Topics: Malaria, Apicomplexa, Plasmodium Pages: 7 (1939 words) Published: March 26, 2014


Elizabeth Nduta Mbugua

Submitted to
Dr.Geoffery K.Kinuthia
Department of Science and Engineering
School of Science, Engineering and Health


Daystar University
Nairobi, Kenya

In Partial Fulfillment of the Requirement for
19th March 2014

Malaria affects 10%of the world’s population with 300-500 million new cases each year and 2 million deaths annually. It is called the worlds invisible pandemic. It is transmission of the disease by a mosquito vector that depends on temperature and rainfall and thus survives well in tropic areas. The people at significant risk for malaria include those who have little or no immunity to the parasite. Children, pregnant women and travelers are most likely to fall victim to the disease. CAUSATIVE AGENT

The parasite that causes malaria belongs to the genus plasmodium. There are four species of plasmodia that causes malaria in man. i.Plasmodium Vivax
ii.Plasmodium falciparum
iii.Plasmodium malariae
iv.Plasmodium ovale
Plasmodium vivax
It is believed to account for 80%of all malaria infections, widely distributed because it can develop in mosquitoes at lower temperatures and is the cause of the most prevalent forms of malaria benign tertian with frequent relapses. The cycle of paroxysms occurs every 2 days and the patients generally survive even without treatment. Plasmodium ovale and plasmodium Malariae

Also causes relatively benign malaria but even so the victims lack energy.These latter two malarial types are lower in incidence and rather restricted geographically. Plasmodium Falciparum
The most dangerous malaria is that caused by Plasmodium Falciparum.It is believed that humans have been exposed to this parasite(through contact with birds)only in relevant recent history.Reffered to as “malignant”malaria , untreated it eventually kills about half of those infected. The highest mortality rates occur in young children. More red blood cells are infected and destroyed than in other forms of malaria. The resulting anemia severely weakens the victim. Furthermore, the red blood cells develop surface knobs that cause them to stick to the walls of the capillary vessels, which become clogged. This clogging prevents the infected red blood cells from reaching the spleen, where phagocytic cells would eliminate them. The blocked capillaries and subsequent loss of blood supply leads to death of the tissues, kidneys and liver damage is caused in this fashion. The brain is frequently affected and Plasmodium Falciparum is the usual cause of cerebral malaria. Transmission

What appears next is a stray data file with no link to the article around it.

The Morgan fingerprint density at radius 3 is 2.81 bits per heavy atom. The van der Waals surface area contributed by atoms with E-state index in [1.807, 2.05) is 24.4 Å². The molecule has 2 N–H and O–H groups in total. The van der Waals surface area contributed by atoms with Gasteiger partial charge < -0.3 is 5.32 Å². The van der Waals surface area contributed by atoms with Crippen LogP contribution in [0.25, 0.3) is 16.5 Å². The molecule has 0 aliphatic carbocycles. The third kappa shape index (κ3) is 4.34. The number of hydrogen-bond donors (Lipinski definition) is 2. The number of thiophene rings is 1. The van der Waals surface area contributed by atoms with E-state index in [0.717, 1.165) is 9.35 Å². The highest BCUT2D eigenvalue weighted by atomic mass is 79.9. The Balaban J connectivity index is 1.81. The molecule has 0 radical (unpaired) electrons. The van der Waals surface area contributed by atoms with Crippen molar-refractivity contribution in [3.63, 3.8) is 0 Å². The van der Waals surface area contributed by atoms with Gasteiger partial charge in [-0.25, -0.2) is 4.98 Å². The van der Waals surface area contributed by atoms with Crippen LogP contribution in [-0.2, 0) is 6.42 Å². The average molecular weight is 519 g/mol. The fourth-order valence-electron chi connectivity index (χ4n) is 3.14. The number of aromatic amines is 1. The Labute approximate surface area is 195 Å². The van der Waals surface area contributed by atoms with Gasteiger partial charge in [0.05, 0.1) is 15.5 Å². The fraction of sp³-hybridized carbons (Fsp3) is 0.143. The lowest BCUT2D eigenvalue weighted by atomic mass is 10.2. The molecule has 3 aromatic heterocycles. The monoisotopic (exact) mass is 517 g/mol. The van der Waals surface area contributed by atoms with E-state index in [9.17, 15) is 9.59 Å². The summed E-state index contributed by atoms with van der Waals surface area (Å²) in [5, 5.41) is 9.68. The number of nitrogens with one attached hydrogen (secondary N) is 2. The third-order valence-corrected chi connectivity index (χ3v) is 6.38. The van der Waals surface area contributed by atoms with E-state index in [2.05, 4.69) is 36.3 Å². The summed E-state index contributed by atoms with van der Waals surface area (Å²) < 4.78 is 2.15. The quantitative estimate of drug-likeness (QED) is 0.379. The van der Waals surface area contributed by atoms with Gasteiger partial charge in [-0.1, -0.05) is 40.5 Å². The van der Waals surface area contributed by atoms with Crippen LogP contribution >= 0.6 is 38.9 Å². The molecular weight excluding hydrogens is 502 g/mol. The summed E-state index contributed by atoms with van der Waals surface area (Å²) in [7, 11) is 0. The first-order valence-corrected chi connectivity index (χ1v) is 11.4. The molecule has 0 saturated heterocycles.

Human malaria is transmitted by the female anopheles mosquito. Half of the life cycle occurs in the human and the remainder happens in the mosquito. The male mosquito feed exclusively on fruit juices but the female needs at least two blood meals before the first batch of eggs can be laid. As the female feeds on the human blood she injects saliva containing an anticoagulant along with the parasites. Infected humans also infect one another by using unsterilized syringes and needles or blood transfusion from people who have been in an endemic area. Life cycle

The life cycle of malaria parasites comprises of two stages an asexual phase occurring in humans and sexual phase occurring in the mosquito. i.In the asexual phase the parasite multiplies by division or splitting, a process designated Schizogony.Because this asexual phase occurs in man it is also called the vertebrate phase. In humans, schizogony occurs in two locations in the red blood cells and in the liver cells. Because schizogony in the liver is an essential step before the parasites can invade erythrocytes, it is called pre-erythrocytic schizogomy.The products of schizogomy,whether erythrocytic or exoerythrocytic are called merozoites. ii.The sexual phase takes place in the female anopheles mosquito, even though the sexual forms of the parasite originate in human blood cells.Maturation and...
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